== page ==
I think the politest way of describing Samsung's actions here is 'economical with the truth'. I can't see that they give two hoots about their customers. I'm as angry about this as I have been with a vendor for a long time - it feels like they're taking both the Bath T-Mobile shop and me for fools.

Anyway three hours, much swearing at Zune, a PC restart, and 4 updates later, I was ready to re-install my apps and get things back to normal.

In summary: much as I love my Omnia, my next 'phone will probably be a Nokia Lumia 900; and it won't be running Android.

Tuesday, 15 May 2012

The #ibmi timeline up to date

What an amazing story ...

System/3 1969-1975 Product of General Systems Division, formed as result of anti-trust legislation. Low-end batch system replacement for unit-record equipment. Used RPG programming language. Disk and terminals soon added. 28-instruction CPU. Over 25,000 sold.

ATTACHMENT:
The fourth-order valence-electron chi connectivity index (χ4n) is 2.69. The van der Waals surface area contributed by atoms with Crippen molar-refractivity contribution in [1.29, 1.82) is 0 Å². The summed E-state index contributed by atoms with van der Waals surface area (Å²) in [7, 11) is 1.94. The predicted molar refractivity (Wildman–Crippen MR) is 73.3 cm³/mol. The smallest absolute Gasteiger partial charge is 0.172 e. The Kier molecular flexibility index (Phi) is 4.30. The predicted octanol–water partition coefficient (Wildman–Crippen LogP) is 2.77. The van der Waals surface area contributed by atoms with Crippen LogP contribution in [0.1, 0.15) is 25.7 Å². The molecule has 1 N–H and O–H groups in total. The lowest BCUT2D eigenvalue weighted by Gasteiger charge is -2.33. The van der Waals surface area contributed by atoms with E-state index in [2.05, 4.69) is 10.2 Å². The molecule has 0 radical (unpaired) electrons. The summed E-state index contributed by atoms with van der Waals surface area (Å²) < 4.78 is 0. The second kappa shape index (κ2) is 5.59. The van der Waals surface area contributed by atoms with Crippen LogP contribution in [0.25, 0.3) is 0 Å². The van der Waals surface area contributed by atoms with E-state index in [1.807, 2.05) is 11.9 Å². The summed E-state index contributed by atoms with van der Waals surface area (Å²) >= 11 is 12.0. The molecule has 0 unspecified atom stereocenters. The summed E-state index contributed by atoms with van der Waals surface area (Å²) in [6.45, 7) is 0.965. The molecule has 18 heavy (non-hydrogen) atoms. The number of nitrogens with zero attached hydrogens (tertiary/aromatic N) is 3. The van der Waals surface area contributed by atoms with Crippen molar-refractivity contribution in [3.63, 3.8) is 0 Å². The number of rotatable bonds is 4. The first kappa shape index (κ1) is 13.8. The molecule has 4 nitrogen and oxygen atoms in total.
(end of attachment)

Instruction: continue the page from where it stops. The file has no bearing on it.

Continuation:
System/32 1975-1977 System/3 follow-on.
System/34 1977-1981 System/32 follow-on. Ran SSP OS.
System/36 1981-1986 System/34 follow-on. Ran SSP OS.
System/38 1978-1988 Pioneering design, revolutionary architecture system, continued in AS/400, iSeries, System i5, IBM i to date, provides complete insulation for user applications against technology change. Also, first system line to include in-built relational database system. Ran CPF OS.
AS/400 1988-2000 Repackaged and improved S/38, hugely successful in medium business markets, using S/38 architecture. By mid-late 1990s, became open, e-business capable server. 200,000th AS/400 sold by 1992. OS/400 OS. From 1995 based on RISC chip (PowerPC).
iSeries 2000-2002 Repackaged and re-branded AS/400, under eServer strategic initiative.
New iSeries 2003-2004 Radically reshaped and extended, repackaged and re-priced iSeries, repositioned as "On Demand" e-business hub platform consolidating Windows/Intel, Linux, AIX, Java and Domino (as well as traditional OS/400) workloads. Over $500M IBM investment.